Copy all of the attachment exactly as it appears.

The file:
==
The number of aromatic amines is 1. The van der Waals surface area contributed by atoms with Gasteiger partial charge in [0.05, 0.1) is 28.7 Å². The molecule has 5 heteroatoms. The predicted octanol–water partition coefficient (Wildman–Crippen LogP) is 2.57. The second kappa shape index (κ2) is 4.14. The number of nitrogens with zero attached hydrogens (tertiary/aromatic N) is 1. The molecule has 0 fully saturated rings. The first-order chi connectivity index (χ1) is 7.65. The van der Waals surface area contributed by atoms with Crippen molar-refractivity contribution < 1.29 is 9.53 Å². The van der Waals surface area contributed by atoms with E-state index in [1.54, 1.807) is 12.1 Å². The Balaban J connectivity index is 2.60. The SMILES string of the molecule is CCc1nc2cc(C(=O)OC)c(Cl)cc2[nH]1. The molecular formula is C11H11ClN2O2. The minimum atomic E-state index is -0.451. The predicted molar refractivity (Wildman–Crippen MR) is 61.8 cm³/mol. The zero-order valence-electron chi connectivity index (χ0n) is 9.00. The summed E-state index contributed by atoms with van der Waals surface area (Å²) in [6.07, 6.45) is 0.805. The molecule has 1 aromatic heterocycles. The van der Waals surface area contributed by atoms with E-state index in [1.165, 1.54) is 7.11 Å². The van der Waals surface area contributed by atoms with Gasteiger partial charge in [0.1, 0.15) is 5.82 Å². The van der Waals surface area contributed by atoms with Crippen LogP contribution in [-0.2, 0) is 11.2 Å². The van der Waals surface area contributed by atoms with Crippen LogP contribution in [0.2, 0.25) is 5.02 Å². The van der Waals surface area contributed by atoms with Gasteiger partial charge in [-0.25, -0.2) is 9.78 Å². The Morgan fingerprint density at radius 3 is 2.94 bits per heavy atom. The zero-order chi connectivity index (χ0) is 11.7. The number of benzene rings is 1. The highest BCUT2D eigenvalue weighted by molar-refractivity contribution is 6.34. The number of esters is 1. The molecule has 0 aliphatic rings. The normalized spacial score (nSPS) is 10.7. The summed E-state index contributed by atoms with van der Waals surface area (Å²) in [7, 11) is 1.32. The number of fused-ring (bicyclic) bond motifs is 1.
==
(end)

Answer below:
The number of aromatic amines is 1. The van der Waals surface area contributed by atoms with Gasteiger partial charge in [0.05, 0.1) is 28.7 Å². The molecule has 5 heteroatoms. The predicted octanol–water partition coefficient (Wildman–Crippen LogP) is 2.57. The second kappa shape index (κ2) is 4.14. The number of nitrogens with zero attached hydrogens (tertiary/aromatic N) is 1. The molecule has 0 fully saturated rings. The first-order chi connectivity index (χ1) is 7.65. The van der Waals surface area contributed by atoms with Crippen molar-refractivity contribution < 1.29 is 9.53 Å². The van der Waals surface area contributed by atoms with E-state index in [1.54, 1.807) is 12.1 Å². The Balaban J connectivity index is 2.60. The SMILES string of the molecule is CCc1nc2cc(C(=O)OC)c(Cl)cc2[nH]1. The molecular formula is C11H11ClN2O2. The minimum atomic E-state index is -0.451. The predicted molar refractivity (Wildman–Crippen MR) is 61.8 cm³/mol. The zero-order valence-electron chi connectivity index (χ0n) is 9.00. The summed E-state index contributed by atoms with van der Waals surface area (Å²) in [6.07, 6.45) is 0.805. The molecule has 1 aromatic heterocycles. The van der Waals surface area contributed by atoms with E-state index in [1.165, 1.54) is 7.11 Å². The van der Waals surface area contributed by atoms with Gasteiger partial charge in [0.1, 0.15) is 5.82 Å². The van der Waals surface area contributed by atoms with Crippen LogP contribution in [-0.2, 0) is 11.2 Å². The van der Waals surface area contributed by atoms with Crippen LogP contribution in [0.2, 0.25) is 5.02 Å². The van der Waals surface area contributed by atoms with Gasteiger partial charge in [-0.25, -0.2) is 9.78 Å². The Morgan fingerprint density at radius 3 is 2.94 bits per heavy atom. The zero-order chi connectivity index (χ0) is 11.7. The number of benzene rings is 1. The highest BCUT2D eigenvalue weighted by molar-refractivity contribution is 6.34. The number of esters is 1. The molecule has 0 aliphatic rings. The normalized spacial score (nSPS) is 10.7. The summed E-state index contributed by atoms with van der Waals surface area (Å²) in [7, 11) is 1.32. The number of fused-ring (bicyclic) bond motifs is 1.